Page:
Friday, December 28, 2012

The Best Home Theater Seat Innovations from 2012

Since the Mayan Apocalypse didn’t happen last week, it did not save us from all of the “End-of-the-Year Roundups” that show up on blogs, news sites and news outlets across the Internet. Therefore we have decided to add ours to the mix too.

Welcome to the Theater Seat Store 2012 Home Theater Seat Roundup!

We decided to take a brief look at the innovations and trends that have shaped home theater seating over 2012. It was a big year for home theater seats as many new models were introduced with fantastic new features:

  • Ambient Base Lighting – Traditional movie theaters tend to have a small light at the end of each row that is embedded in the riser. This helps people find their way in the darkened theater. Home theater enthusiasts could mimic this effect in their own home theaters, but there was no commercial kit to help them. A popular new trend for 2012 has been to add a strip of LED lighting along the baserail of each seat. This light is usually blue to not interfere with the picture or viewers’ eyes that have adjusted to the darkness. This popular feature is now available on a wide variety of theater seat models.
  • Pocket Coil Seating – Until 2012, pretty much all home theater seats had foam seat cushions that were made up of layers of furniture foam. While these seats are comfortable and offer decent support, home theater seats got a boost in the comfort zone when some manufacturers started adding pocket coil seating to their new models. Pocket coils are an array of steel springs that are encased in layers of foam. Each coil is encased in its own fabric sheath, and coils are packed together tightly (16 coils per 10-inch square space). This offers an increased level of comfort and support thanks to the individual coils distributing weight evenly.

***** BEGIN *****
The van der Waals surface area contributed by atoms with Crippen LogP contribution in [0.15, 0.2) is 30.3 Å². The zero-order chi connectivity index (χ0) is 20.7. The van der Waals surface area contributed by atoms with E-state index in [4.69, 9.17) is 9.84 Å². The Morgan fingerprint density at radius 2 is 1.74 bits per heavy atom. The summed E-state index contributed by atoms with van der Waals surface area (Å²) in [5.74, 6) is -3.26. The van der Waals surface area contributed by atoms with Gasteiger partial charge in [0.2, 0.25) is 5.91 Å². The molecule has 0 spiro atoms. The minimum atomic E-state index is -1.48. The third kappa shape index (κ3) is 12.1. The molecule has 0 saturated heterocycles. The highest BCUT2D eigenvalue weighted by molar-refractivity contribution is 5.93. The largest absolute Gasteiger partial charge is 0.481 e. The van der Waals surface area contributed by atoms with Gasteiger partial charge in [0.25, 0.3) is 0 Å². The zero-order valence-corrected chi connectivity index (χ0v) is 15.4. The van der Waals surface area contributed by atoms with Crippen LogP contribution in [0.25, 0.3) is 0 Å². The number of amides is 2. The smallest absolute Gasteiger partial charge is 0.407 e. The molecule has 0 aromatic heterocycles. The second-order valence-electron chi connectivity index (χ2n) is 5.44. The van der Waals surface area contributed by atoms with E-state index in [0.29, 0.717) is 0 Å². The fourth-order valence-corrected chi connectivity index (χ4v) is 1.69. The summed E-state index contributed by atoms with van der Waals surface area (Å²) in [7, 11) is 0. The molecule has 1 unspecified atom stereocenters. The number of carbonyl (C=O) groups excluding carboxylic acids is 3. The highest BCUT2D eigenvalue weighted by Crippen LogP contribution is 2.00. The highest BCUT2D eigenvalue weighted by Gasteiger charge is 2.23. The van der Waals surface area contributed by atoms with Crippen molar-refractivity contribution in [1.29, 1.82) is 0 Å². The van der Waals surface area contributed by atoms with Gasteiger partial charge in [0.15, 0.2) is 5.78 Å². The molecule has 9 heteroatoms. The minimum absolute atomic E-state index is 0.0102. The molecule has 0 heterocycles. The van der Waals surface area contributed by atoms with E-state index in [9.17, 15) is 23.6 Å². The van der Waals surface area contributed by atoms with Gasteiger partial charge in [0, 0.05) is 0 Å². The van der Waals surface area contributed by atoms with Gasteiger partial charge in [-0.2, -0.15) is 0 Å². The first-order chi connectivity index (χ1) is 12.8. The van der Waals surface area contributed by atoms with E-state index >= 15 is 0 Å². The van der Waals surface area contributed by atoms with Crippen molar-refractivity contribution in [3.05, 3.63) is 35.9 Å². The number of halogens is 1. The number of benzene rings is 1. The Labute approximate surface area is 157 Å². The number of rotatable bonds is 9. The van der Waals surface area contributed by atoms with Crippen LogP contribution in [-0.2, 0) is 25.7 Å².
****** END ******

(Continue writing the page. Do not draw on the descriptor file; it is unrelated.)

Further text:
• Better Bonded LeatherBonded leather is a popular and inexpensive alternative to real leather upholstery. It is made up of a small amount of real leather scraps mixed with vinyl material. Up until now, bonded leather has had a plastic-like feel and sheen to it. This year, new manufacturing techniques have produced bonded leather that looks and feels like the real thing.
  • Smartphone or Tablet Control – New products by major manufacturers now have apps that you can download to your Apple or Android smartphone. These apps allow you to control the powered features of each seat. You can use your smartphone or tablet to recline the seat, activate massage features or even turn lighting on and off. Add a remote control app and you can control your entire home theater from the comfort of your seat. Palliser Furniture even added an iPad Holder to some of their newer models! This device holds your tablet at an angle for comfortable use.